I'm not a developer or something even near to that. I'm a newbie and will be, seems so. All information provided here is copied and compiled from different internet sources like this and many others.
This information is according to best of my knowledge and comprehension and is just for curious souls like me who want to understand things in quite simple words. It might be wrong and I will open-heartedly welcome any correction or addition from anyone.
I'm not responsible for any harm to you or your device resulting from this.
1. PARTITION TABLE
The Phone's Internal Memory eMMC (not the SD card) is solid-state (flash) memory, aka NAND. Raw NAND, as it's called, is basically a pure flash memory dependent on CPU to control it. But in order to use flash memory just like a traditional hard drive (block device), NAND is equipped with an (embedded multimedia) micro-controller. It's called eMMC.
eMMC can be partitioned much like a hard drive on PC. PC's have traditionally been partitioned with BIOS compatible Master Boot Record (MBR) scheme in which first sector of disk contains the details of partitions called Partition Table. Limited size of boot sector (512 bytes) puts a limitation of at maximum 4 (primary) partitions listed in MBR. Extended partition has been used for 4+ partitions.
GUID Partition Table (GPT) was introduced with UEFI booting system which isn't dependent on first boot sector and hence may contain up to 128 partitions. GPT also does CRC check, has backup GTP, identifies partitions by GUID and partitions have a label.
Android devices use GPT. We can view and manipulate GPT using Linux tools such as parted and gdisk while fdisk is the traditional tool for MBR partitions.
To view partition table on internal memory:
~# parted /dev/block/mmcblk0 (parted) p free ~# gdisk -l /dev/block/mmcblk0
2. BRIEF INTRO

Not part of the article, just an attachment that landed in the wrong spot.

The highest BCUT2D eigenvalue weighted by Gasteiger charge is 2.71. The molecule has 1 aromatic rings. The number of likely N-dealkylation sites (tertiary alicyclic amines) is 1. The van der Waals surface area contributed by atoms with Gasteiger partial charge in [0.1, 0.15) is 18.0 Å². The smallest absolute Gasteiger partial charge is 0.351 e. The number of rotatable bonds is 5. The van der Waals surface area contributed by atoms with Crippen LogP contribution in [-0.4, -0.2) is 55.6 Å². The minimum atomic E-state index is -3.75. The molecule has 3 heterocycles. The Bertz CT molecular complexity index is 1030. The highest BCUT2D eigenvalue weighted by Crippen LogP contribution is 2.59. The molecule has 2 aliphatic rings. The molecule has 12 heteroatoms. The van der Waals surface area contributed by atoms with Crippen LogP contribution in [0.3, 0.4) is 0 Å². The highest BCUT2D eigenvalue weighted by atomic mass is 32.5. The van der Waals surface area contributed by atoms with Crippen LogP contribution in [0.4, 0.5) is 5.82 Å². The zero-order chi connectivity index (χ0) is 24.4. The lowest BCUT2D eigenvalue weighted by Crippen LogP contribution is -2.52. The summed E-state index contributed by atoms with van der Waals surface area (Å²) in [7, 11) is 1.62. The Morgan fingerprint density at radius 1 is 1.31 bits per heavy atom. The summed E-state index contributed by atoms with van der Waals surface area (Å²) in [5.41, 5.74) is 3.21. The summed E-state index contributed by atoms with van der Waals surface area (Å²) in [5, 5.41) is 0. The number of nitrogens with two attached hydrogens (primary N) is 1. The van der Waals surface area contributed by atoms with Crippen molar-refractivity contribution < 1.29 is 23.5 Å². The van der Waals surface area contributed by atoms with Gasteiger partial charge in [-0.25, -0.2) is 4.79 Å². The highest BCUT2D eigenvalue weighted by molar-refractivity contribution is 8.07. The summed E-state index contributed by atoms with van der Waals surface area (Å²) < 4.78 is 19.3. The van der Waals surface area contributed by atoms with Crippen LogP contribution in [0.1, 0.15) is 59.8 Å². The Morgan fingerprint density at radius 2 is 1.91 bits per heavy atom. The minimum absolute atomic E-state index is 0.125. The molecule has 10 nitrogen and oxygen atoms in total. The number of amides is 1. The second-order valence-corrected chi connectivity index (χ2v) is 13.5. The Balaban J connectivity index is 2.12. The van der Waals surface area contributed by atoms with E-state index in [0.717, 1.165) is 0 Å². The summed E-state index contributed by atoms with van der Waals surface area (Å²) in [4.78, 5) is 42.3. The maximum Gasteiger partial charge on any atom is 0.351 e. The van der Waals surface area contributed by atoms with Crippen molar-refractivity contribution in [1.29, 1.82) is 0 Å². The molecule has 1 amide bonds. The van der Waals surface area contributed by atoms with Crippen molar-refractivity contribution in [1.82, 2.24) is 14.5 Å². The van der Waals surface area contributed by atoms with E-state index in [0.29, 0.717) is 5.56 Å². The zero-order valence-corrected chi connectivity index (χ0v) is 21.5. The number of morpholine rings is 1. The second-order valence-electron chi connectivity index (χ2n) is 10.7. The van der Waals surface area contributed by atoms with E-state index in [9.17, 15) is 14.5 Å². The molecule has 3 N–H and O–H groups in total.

Contents of Android partitions can be partially or completely modified by flashing an image (filesystem .img or executable binary or a flashable zip) to them. But we never need to modify most of them and whatever manufacturer wrote on them, resides there unmodified (read-only) for the whole of device life. A user uses only one partition /data to save personal data like photos, music etc. All the other are for device to run. There are typically in the range of 20 to 40 or even more partitions on an Android device but only a few partitions are modified for the purpose of adding new features or upgrading the device. A custom ROM or minor upgrade is also limited to modify /boot, /system and /data partitions usually. Most of the partitions are almost intact, containing bootloaders, firmwares, settings etc. Here is a "summarized" detail to these partitions which matter to a common but interested user.
On most devices /system and /data are larger partitions (on some devices /custom too) covering almost 90% of eMMC. All others are smaller ones of a few KB's or MB's.
3. SoC / CHIPSET / PROCESSORS RELATED PARTITIONS
SoC is the first component when we start a PC or Mobile phone which initialzes hardware and processors and loads bootloaders in memory to bootstrap OS. It's an integrated chip containing multiple things e.g. CPU, GPU, modem, wifi etc. It varies for device manufacturers and SoC vendors (chipset plus processor).
Some partitions are specific to SoC, most of them are closed-source executable binary blobs including aboot, sbl, rpm, tz, cmnlib, devcfg, keymaster, lksecapp and others, loaded step-by-step by bootloaders.
MODEM or RADIO - the phone's radio
Also called baseband, it is responsible for signals and on older devices may control wifi, bluetooth, and GPS (on most newer devices, these are handled by the kernel and ROM). Upgrades are country dependent and may improve or diminish battery performance, network signal strength, and roaming capability. It is also sometimes required to have a minimum Baseband version to use a ROM so that the RIL will play nice with the Baseband.
Modem firmware is a mini-OS for the cellular radio chip which has its own processor. Firmware is a general term, firmware exists for a lot of things on phone. The wireless chip for WiFi, GPS, and Bluetooth often has a firmware as can the GPU core among other things. These firmware files are usually located inside the SYSTEM or VENDOR partition. The modem firmware is special because it has its own separate Baseband Processor (BP) so the firmware is left out of the system image in its own partition.